|MITCHELL, ANDY - Montana State University|
|PETERSON, LUKE - Montana State University|
|Reardon, Catherine - Kate|
|REED, S - Pacific Northwest National Laboratory|
|CULLEY, D - Pacific Northwest National Laboratory|
|ROMINE, M - Pacific Northwest National Laboratory|
|GEESEY, GILL - Montana State University|
Submitted to: Geobiology
Publication Type: Peer Reviewed Journal
Publication Acceptance Date: 1/19/2012
Publication Date: 2/23/2012
Citation: Mitchell, A.C., Peterson, L., Reardon, C.L., Reed, S.B., Culley, D.E., Romine, M.F., Geesey, G.G. 2012. Role of outer membrane c-type cytochromes MtrC and OmcA in Shewanella oneidensis MR-1 cell production, accumulation and detachment during respiration on hematite. Geobiology. 10, 355-370.
Interpretive Summary: Shewanella oneidensis MR-1 is a model bacterium for study of microbial metal reduction. S. oneidensis MR-1 is able to respire crystalline iron oxides such as hematite using the outer membrane cytochromes OmcA and MtrC for electron transfer to the mineral. In this study, we investigated how the cytochromes affect biofilm formation on hematite when using the mineral for respiration. MtrC but not OmcA is required for growth on the mineral surface however OmcA was required for efficient electron transfer once the biofilm had developed. These results indicate that the two cytochromes have different roles in the respiration of hematite.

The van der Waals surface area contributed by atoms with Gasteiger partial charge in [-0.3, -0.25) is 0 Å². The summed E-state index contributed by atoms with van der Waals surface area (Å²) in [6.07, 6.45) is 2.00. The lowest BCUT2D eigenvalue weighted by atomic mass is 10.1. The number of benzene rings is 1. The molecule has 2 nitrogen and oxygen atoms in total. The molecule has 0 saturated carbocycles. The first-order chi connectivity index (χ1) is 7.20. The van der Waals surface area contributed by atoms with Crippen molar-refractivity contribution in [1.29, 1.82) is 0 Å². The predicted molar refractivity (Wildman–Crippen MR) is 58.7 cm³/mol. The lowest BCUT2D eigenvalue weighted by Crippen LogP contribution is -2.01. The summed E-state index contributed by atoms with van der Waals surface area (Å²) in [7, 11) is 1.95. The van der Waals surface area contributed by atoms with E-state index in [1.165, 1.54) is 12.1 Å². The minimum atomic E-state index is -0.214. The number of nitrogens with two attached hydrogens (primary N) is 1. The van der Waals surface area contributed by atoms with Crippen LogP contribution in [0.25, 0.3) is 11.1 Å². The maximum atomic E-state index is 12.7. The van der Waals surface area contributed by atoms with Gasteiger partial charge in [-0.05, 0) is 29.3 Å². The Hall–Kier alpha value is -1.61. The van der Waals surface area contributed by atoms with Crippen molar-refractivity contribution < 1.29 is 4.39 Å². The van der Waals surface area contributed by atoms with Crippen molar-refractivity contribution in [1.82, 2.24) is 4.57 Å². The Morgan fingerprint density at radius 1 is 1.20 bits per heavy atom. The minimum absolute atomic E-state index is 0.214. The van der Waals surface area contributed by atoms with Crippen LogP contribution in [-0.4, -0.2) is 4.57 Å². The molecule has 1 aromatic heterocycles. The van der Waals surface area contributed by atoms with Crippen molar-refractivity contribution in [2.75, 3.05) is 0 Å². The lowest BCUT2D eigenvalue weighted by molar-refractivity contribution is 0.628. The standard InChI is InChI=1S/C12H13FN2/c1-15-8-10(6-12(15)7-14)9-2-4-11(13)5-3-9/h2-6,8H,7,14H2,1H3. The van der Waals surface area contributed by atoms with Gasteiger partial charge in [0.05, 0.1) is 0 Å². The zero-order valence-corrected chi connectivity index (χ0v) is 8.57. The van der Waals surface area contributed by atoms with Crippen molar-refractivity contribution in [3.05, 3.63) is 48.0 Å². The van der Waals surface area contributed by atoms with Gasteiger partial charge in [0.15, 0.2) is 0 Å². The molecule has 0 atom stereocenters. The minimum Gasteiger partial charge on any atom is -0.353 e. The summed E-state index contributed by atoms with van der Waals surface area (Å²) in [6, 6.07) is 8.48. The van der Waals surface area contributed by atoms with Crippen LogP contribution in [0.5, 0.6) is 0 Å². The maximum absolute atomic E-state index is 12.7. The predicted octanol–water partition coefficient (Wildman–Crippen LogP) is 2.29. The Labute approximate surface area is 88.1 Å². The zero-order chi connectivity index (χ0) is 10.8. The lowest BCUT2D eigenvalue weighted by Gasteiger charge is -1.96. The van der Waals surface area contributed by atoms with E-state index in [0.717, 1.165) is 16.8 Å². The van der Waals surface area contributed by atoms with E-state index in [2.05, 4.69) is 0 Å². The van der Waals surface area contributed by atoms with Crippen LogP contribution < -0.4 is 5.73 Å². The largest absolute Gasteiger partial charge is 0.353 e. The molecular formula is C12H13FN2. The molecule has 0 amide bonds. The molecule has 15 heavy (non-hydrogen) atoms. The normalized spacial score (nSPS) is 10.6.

Technical Abstract: The iron-reducing bacterium Shewanella oneidensis MR-1 has the capacity to contribute to iron cycling over the long term by respiring on crystalline iron oxides such as hematite when poorly crystalline phases are depleted. The ability of outer membrane cytochromes OmcA and MtrC of MR-1 to bind to and transfer electrons to hematite has led to the suggestion that they function as terminal reductases when this mineral is used as a respiratory substrate. Differences in their redox behavior and hematite-binding properties, however, indicate that they play different roles in the electron transfer reaction. Here, we investigated how these differences in cytochrome behavior with respect to hematite affected biofilm development when the mineral served as terminal electron acceptor (TEA). Upon attachment to hematite, cells of the wild-type (WT) strain as well as those of a 'omcA mutant but not those of a 'mtrC mutant replicated and accumulated on the mineral surface. The results indicate that MtrC but not OmcA is required for growth when this mineral serves as TEA. While an OmcA deficiency did not impede cell replication and accumulation on hematite prior to achievement of a maximum surface cell density comparable to that established by WT cells, OmcA was required for efficient electron transfer and cell attachment to hematite once maximum surface cell density was achieved. OmcA may therefore play a role in overcoming barriers to electron transfer and cell attachment to hematite imposed by reductive dissolution of the mineral surface from cell respiration associated with achievement of high surface cell densities.